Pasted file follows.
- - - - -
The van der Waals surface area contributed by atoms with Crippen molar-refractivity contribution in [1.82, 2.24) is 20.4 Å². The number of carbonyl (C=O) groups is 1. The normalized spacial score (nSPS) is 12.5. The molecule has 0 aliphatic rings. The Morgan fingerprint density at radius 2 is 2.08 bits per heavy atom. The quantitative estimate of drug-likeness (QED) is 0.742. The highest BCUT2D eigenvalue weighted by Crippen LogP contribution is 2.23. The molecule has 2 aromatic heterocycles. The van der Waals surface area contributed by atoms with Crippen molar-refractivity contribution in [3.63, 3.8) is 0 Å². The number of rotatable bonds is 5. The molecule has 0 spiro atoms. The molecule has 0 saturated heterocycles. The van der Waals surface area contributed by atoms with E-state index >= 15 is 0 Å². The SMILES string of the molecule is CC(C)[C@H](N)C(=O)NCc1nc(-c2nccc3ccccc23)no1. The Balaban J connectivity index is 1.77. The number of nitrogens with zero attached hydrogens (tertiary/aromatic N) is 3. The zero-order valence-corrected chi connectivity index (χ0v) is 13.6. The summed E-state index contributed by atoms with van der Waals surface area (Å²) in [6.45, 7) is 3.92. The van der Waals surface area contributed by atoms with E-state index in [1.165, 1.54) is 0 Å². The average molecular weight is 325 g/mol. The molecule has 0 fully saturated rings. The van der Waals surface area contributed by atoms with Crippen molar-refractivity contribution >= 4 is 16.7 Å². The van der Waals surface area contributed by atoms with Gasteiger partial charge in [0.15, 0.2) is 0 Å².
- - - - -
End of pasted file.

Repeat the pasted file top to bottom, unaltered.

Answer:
The van der Waals surface area contributed by atoms with Crippen molar-refractivity contribution in [1.82, 2.24) is 20.4 Å². The number of carbonyl (C=O) groups is 1. The normalized spacial score (nSPS) is 12.5. The molecule has 0 aliphatic rings. The Morgan fingerprint density at radius 2 is 2.08 bits per heavy atom. The quantitative estimate of drug-likeness (QED) is 0.742. The highest BCUT2D eigenvalue weighted by Crippen LogP contribution is 2.23. The molecule has 2 aromatic heterocycles. The van der Waals surface area contributed by atoms with Crippen molar-refractivity contribution in [3.63, 3.8) is 0 Å². The number of rotatable bonds is 5. The molecule has 0 spiro atoms. The molecule has 0 saturated heterocycles. The van der Waals surface area contributed by atoms with E-state index >= 15 is 0 Å². The SMILES string of the molecule is CC(C)[C@H](N)C(=O)NCc1nc(-c2nccc3ccccc23)no1. The Balaban J connectivity index is 1.77. The number of nitrogens with zero attached hydrogens (tertiary/aromatic N) is 3. The zero-order valence-corrected chi connectivity index (χ0v) is 13.6. The summed E-state index contributed by atoms with van der Waals surface area (Å²) in [6.45, 7) is 3.92. The van der Waals surface area contributed by atoms with E-state index in [1.165, 1.54) is 0 Å². The average molecular weight is 325 g/mol. The molecule has 0 fully saturated rings. The van der Waals surface area contributed by atoms with Crippen molar-refractivity contribution >= 4 is 16.7 Å². The van der Waals surface area contributed by atoms with Gasteiger partial charge in [0.15, 0.2) is 0 Å².